Monday, February 16, 2009

Corporate Blogging: A new marketing communication tool for companies.

A corporate weblog is published and used by an organization to reach its organizational goals.Although there are many different types of corporate blogs, most can be categorized as either external or internal.

An internal blog, generally accessed through the corporation's Intranet, is a weblog that any employee can view. Many blogs are also communal, allowing anyone to post to them.

An external blog is a publicly available weblog where company employees, teams, or spokespersons share their views. It is often used to announce new products and services, to explain and clarify policies, or to react on public criticism on certain issues. It also allows a window to the company culture and is often treated more informally than traditional press releases, though a corporate blog often tries to accomplish similar goals as press releases do. In some corporate blogs, all posts go through a review before they're posted.

One of the corporate blog with recently added listing is Coca-Cola Conversations, authored by Phil Mooney, the historian/archivist for The Coca-Cola Company for the last 30 years.
Corporate blogs are not only interesting and useful, they are also helping the companies that author them develop a totally new relationship with their customers. In some cases, the blogs have helped the company move the needle in reputation, likability and thus purchase consideration.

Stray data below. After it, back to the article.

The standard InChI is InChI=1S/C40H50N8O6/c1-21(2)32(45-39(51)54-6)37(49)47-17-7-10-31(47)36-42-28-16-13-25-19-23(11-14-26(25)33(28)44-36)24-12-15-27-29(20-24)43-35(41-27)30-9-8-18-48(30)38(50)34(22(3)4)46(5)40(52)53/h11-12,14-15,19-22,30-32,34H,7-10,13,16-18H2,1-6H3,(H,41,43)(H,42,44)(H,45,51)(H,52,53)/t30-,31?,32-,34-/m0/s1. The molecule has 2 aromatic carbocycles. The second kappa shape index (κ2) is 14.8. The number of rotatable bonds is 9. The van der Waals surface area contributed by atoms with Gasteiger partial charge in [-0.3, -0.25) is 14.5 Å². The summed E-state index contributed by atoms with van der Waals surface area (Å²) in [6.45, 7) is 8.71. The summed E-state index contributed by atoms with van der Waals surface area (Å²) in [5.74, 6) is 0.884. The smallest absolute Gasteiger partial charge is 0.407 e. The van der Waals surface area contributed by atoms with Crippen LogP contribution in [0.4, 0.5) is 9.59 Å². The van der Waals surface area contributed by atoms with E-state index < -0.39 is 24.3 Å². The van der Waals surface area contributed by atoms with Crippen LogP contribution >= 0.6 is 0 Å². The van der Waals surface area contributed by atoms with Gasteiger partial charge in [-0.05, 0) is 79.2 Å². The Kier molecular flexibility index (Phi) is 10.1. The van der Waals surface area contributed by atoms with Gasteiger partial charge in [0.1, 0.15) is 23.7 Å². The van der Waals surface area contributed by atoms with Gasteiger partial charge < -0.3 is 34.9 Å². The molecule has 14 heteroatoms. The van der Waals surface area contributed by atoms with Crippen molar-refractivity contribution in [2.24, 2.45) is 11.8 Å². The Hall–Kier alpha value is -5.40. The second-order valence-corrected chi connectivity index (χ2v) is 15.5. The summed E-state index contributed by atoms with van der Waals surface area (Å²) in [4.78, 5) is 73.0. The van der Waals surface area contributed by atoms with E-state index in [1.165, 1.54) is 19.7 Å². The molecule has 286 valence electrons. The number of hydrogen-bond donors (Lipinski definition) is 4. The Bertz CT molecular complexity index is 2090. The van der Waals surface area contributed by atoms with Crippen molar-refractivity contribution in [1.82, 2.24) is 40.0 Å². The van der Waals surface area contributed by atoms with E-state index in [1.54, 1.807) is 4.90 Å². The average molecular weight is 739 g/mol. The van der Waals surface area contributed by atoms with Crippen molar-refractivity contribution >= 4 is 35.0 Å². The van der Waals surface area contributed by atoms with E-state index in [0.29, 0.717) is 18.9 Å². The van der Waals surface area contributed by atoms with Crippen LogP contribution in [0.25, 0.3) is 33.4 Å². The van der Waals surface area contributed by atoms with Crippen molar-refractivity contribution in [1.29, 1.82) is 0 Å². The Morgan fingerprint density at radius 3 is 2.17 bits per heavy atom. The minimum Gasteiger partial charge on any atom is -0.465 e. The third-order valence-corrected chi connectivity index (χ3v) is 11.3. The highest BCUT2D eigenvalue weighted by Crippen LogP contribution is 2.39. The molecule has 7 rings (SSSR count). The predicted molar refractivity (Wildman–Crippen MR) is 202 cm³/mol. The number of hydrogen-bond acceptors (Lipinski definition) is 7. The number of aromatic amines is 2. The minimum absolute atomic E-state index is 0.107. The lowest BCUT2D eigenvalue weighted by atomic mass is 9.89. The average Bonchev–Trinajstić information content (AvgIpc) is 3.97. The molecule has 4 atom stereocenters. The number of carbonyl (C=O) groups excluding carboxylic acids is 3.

The ADVANTAGES of the corporate blog:
  1. Leaders can communicate directly with customers, suppliers and investors, as well as employees, helping disseminate and explain strategy.
  2. Blogs give the writer an opportunity to answer critics in a controlled forum.
  3. Compared with conference or printed memos to all staff, blogs are highly cost effective.
  4. A well written blog can give a human face to an otherwise anonymous corporation.

The DISADVANTAGES of the corporate blog:

  1. The best non-corporate blogs are spontaneous and genuine. Poorly written corporate blogs can look fake -- or perhaps worse, they reveal incompetence on he part of the writer.
  2. It is difficult for executives to write freely, particularly at listed companies where they are legally required to publish significant information to all investors at the same time.
  3. There is a risk that an ill-judged comment could be seized upon by the media or disgruntled investors.

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